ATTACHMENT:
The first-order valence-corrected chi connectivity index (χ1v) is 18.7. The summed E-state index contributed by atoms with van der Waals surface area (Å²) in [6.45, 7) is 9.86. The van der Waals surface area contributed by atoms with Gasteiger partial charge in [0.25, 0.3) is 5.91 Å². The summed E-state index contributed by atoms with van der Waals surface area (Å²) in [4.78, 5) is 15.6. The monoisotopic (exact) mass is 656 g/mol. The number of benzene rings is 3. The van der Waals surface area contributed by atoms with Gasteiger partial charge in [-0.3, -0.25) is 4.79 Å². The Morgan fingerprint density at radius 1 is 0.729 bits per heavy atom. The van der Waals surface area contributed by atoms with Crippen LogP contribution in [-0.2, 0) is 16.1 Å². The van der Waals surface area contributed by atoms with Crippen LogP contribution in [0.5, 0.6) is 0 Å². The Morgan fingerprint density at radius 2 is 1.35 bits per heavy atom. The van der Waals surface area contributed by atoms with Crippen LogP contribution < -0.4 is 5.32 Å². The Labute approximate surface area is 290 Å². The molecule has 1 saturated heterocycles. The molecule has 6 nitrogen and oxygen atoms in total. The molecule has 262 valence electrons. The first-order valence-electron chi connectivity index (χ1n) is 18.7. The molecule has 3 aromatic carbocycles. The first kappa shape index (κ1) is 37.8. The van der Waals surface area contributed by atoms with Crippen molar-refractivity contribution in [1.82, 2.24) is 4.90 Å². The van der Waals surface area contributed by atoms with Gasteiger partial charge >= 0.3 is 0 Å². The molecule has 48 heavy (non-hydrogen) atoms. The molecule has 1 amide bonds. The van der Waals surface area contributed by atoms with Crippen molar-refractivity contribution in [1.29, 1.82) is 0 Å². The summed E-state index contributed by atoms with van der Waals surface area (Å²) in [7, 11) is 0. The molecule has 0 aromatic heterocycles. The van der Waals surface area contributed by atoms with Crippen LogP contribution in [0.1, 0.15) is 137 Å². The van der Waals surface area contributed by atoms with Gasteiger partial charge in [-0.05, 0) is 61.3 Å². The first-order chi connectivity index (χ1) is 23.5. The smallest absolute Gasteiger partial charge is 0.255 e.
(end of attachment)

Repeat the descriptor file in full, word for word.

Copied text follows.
The first-order valence-corrected chi connectivity index (χ1v) is 18.7. The summed E-state index contributed by atoms with van der Waals surface area (Å²) in [6.45, 7) is 9.86. The van der Waals surface area contributed by atoms with Gasteiger partial charge in [0.25, 0.3) is 5.91 Å². The summed E-state index contributed by atoms with van der Waals surface area (Å²) in [4.78, 5) is 15.6. The monoisotopic (exact) mass is 656 g/mol. The number of benzene rings is 3. The van der Waals surface area contributed by atoms with Gasteiger partial charge in [-0.3, -0.25) is 4.79 Å². The Morgan fingerprint density at radius 1 is 0.729 bits per heavy atom. The van der Waals surface area contributed by atoms with Crippen LogP contribution in [-0.2, 0) is 16.1 Å². The van der Waals surface area contributed by atoms with Crippen LogP contribution in [0.5, 0.6) is 0 Å². The Morgan fingerprint density at radius 2 is 1.35 bits per heavy atom. The van der Waals surface area contributed by atoms with Crippen LogP contribution < -0.4 is 5.32 Å². The Labute approximate surface area is 290 Å². The molecule has 1 saturated heterocycles. The molecule has 6 nitrogen and oxygen atoms in total. The molecule has 262 valence electrons. The first-order valence-electron chi connectivity index (χ1n) is 18.7. The molecule has 3 aromatic carbocycles. The first kappa shape index (κ1) is 37.8. The van der Waals surface area contributed by atoms with Crippen molar-refractivity contribution in [1.82, 2.24) is 4.90 Å². The van der Waals surface area contributed by atoms with Gasteiger partial charge >= 0.3 is 0 Å². The molecule has 48 heavy (non-hydrogen) atoms. The molecule has 1 amide bonds. The van der Waals surface area contributed by atoms with Crippen molar-refractivity contribution in [1.29, 1.82) is 0 Å². The summed E-state index contributed by atoms with van der Waals surface area (Å²) in [7, 11) is 0. The molecule has 0 aromatic heterocycles. The van der Waals surface area contributed by atoms with Crippen LogP contribution in [0.1, 0.15) is 137 Å². The van der Waals surface area contributed by atoms with Gasteiger partial charge in [-0.05, 0) is 61.3 Å². The first-order chi connectivity index (χ1) is 23.5. The smallest absolute Gasteiger partial charge is 0.255 e.